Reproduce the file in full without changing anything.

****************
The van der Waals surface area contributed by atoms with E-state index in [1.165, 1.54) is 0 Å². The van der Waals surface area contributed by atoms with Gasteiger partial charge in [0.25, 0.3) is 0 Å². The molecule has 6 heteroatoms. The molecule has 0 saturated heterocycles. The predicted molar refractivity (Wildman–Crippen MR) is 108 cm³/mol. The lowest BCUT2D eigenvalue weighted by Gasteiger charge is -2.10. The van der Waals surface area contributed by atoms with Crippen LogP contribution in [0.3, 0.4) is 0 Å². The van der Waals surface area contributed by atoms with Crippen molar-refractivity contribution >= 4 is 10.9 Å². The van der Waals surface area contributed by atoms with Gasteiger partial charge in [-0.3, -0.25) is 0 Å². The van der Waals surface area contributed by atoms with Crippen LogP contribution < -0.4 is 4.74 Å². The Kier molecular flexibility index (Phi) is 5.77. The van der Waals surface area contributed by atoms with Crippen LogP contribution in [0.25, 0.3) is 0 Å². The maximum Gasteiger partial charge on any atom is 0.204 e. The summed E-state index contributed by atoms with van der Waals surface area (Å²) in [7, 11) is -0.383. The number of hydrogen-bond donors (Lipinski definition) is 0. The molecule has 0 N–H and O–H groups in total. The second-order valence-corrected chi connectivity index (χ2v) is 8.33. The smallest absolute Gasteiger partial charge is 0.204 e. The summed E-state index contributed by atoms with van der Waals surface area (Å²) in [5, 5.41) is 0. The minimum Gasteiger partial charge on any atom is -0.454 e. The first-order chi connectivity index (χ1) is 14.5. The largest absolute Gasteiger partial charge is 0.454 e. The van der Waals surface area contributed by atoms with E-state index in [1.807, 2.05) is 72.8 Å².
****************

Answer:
The van der Waals surface area contributed by atoms with E-state index in [1.165, 1.54) is 0 Å². The van der Waals surface area contributed by atoms with Gasteiger partial charge in [0.25, 0.3) is 0 Å². The molecule has 6 heteroatoms. The molecule has 0 saturated heterocycles. The predicted molar refractivity (Wildman–Crippen MR) is 108 cm³/mol. The lowest BCUT2D eigenvalue weighted by Gasteiger charge is -2.10. The van der Waals surface area contributed by atoms with Crippen LogP contribution in [0.3, 0.4) is 0 Å². The van der Waals surface area contributed by atoms with Crippen molar-refractivity contribution >= 4 is 10.9 Å². The van der Waals surface area contributed by atoms with Gasteiger partial charge in [-0.3, -0.25) is 0 Å². The van der Waals surface area contributed by atoms with Crippen LogP contribution < -0.4 is 4.74 Å². The Kier molecular flexibility index (Phi) is 5.77. The van der Waals surface area contributed by atoms with Crippen LogP contribution in [0.25, 0.3) is 0 Å². The maximum Gasteiger partial charge on any atom is 0.204 e. The summed E-state index contributed by atoms with van der Waals surface area (Å²) in [7, 11) is -0.383. The number of hydrogen-bond donors (Lipinski definition) is 0. The molecule has 0 N–H and O–H groups in total. The second-order valence-corrected chi connectivity index (χ2v) is 8.33. The smallest absolute Gasteiger partial charge is 0.204 e. The summed E-state index contributed by atoms with van der Waals surface area (Å²) in [5, 5.41) is 0. The minimum Gasteiger partial charge on any atom is -0.454 e. The first-order chi connectivity index (χ1) is 14.5. The largest absolute Gasteiger partial charge is 0.454 e. The van der Waals surface area contributed by atoms with E-state index in [1.807, 2.05) is 72.8 Å².